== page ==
Molecular “Caviar,” in a Jar

A new Spanish company aims to please the experimental home cook.
molecular caviar

It really was only a matter of time, wasn’t it? Now that any home cook with too much ambition and a little extra shelf space can play mad scientist with her own hydrocolloid kit; now that Top Chef contestants get bounced because their vanilla foam “looks like spit;” now that we’ve all come to know what those inverted quotation marks mean on menus, it seems inevitable that molecular gastronomy would become available to those who can’t be bothered to make the journey to the Costa Brava or mix up a little methylcellulose in the kitchen sink.

And thus behold: A small company in Catalonia, called Just Gourmet Food, has introduced Spherical Caviar. In a jar.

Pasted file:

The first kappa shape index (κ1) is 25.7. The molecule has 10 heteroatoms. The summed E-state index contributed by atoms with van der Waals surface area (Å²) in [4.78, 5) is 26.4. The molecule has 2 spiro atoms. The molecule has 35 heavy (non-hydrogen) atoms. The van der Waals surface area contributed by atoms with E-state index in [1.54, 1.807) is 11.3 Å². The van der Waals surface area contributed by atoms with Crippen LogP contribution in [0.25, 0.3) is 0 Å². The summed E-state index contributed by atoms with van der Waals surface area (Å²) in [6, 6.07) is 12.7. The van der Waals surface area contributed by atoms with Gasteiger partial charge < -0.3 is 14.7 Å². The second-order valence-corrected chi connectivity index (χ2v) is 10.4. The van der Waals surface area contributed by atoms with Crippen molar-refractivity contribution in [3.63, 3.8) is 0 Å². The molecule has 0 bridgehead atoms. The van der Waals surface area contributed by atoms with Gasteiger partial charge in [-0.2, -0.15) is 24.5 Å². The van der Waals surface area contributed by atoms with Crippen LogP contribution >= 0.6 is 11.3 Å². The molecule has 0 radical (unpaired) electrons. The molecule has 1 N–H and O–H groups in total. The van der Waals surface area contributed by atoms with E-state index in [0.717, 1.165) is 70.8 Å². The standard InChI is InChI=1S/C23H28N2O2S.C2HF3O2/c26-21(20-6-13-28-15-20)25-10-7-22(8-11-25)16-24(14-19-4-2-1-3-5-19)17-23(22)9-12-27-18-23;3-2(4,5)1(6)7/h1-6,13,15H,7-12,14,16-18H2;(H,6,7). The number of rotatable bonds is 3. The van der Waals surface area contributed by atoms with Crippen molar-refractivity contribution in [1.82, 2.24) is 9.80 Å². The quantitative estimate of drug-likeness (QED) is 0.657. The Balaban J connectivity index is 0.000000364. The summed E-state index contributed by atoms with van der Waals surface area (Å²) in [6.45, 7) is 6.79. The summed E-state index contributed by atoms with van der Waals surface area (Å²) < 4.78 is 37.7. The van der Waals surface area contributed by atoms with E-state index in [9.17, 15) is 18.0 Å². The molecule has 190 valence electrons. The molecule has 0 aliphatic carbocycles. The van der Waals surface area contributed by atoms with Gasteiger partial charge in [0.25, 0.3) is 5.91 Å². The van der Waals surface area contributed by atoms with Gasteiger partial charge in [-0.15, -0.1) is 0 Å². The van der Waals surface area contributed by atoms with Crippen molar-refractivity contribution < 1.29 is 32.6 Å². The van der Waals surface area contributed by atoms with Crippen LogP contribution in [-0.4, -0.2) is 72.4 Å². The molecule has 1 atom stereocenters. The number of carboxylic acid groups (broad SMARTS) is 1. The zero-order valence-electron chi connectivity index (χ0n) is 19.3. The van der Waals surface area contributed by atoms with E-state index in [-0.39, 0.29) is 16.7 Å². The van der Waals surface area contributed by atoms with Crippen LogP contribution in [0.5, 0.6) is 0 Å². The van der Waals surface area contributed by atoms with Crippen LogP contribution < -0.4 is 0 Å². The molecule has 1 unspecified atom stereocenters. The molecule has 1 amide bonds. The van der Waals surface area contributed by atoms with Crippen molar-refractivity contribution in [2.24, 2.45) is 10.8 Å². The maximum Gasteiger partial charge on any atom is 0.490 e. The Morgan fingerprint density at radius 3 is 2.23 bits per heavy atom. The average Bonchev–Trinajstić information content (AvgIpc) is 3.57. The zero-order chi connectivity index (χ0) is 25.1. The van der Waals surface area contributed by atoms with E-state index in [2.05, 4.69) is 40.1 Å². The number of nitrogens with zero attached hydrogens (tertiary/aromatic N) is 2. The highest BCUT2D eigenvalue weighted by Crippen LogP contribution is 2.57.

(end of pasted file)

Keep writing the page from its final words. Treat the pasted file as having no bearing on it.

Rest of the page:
Just Gourmet’s Spherical Caviar looks like tiny pearls. They explode in the mouth with a pleasingly juicy pop. In other words, they are more or less an exact replica of what Ferran Adrià does with a bit of sodium alginate and olive oil. Or melon.

“That’s where we got the idea,” says Just León, the company’s founder, with a giggle that can only be described as sheepish. “From Ferran’s melon caviar. We just use different fruit.”

Just Gourmet’s caviar comes in three flavors: lemon-lime, strawberry, and apple-ginger. It costs about $6 for a 7.5-ounce jar, which sounds expensive until you break it down. “Each pearl costs less than one cent,” says León. “If you use three to garnish a canapé, you’ve spent less than three cents.” So far, the product is only sold in Spain, France, and the Benelux countries, but León hopes to find a distributor in the U.S. and to expand his line to include passion-fruit and cider-vinegar versions.

As for how the progenitor of roeless “caviar” feels about this latest form of “flattery,” León is sanguine. “I don’t think Adrià minds,” the food engineer muses. “I would have heard by now.”

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